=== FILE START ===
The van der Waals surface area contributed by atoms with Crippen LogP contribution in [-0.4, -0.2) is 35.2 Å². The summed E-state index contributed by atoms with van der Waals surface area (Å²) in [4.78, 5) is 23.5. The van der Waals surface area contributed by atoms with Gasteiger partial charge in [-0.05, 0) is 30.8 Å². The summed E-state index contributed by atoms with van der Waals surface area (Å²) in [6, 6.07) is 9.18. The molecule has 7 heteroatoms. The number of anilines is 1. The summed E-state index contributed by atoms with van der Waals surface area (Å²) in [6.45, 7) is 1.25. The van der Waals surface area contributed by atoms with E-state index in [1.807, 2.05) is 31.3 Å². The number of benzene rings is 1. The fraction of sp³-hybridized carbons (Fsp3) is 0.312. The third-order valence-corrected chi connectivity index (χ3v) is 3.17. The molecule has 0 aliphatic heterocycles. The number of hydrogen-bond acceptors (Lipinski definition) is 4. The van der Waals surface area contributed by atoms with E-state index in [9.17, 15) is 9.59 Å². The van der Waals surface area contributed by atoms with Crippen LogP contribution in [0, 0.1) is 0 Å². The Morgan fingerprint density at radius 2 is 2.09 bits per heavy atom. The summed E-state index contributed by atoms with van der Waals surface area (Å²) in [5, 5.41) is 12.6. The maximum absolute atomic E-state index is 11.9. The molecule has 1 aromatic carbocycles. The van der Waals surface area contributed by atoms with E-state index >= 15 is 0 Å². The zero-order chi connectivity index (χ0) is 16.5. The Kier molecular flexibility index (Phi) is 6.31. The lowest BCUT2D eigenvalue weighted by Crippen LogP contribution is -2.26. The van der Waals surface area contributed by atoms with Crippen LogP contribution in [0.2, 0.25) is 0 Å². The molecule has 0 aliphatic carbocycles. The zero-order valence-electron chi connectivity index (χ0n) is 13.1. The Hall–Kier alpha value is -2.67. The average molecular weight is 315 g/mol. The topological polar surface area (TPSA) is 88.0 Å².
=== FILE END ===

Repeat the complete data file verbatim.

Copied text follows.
The van der Waals surface area contributed by atoms with Crippen LogP contribution in [-0.4, -0.2) is 35.2 Å². The summed E-state index contributed by atoms with van der Waals surface area (Å²) in [4.78, 5) is 23.5. The van der Waals surface area contributed by atoms with Gasteiger partial charge in [-0.05, 0) is 30.8 Å². The summed E-state index contributed by atoms with van der Waals surface area (Å²) in [6, 6.07) is 9.18. The molecule has 7 heteroatoms. The number of anilines is 1. The summed E-state index contributed by atoms with van der Waals surface area (Å²) in [6.45, 7) is 1.25. The van der Waals surface area contributed by atoms with E-state index in [1.807, 2.05) is 31.3 Å². The number of benzene rings is 1. The fraction of sp³-hybridized carbons (Fsp3) is 0.312. The third-order valence-corrected chi connectivity index (χ3v) is 3.17. The molecule has 0 aliphatic heterocycles. The number of hydrogen-bond acceptors (Lipinski definition) is 4. The van der Waals surface area contributed by atoms with E-state index in [9.17, 15) is 9.59 Å². The van der Waals surface area contributed by atoms with Crippen LogP contribution in [0, 0.1) is 0 Å². The Morgan fingerprint density at radius 2 is 2.09 bits per heavy atom. The summed E-state index contributed by atoms with van der Waals surface area (Å²) in [5, 5.41) is 12.6. The maximum absolute atomic E-state index is 11.9. The molecule has 1 aromatic carbocycles. The van der Waals surface area contributed by atoms with E-state index >= 15 is 0 Å². The zero-order chi connectivity index (χ0) is 16.5. The Kier molecular flexibility index (Phi) is 6.31. The lowest BCUT2D eigenvalue weighted by Crippen LogP contribution is -2.26. The van der Waals surface area contributed by atoms with Crippen LogP contribution in [0.2, 0.25) is 0 Å². The molecule has 0 aliphatic carbocycles. The zero-order valence-electron chi connectivity index (χ0n) is 13.1. The Hall–Kier alpha value is -2.67. The average molecular weight is 315 g/mol. The topological polar surface area (TPSA) is 88.0 Å².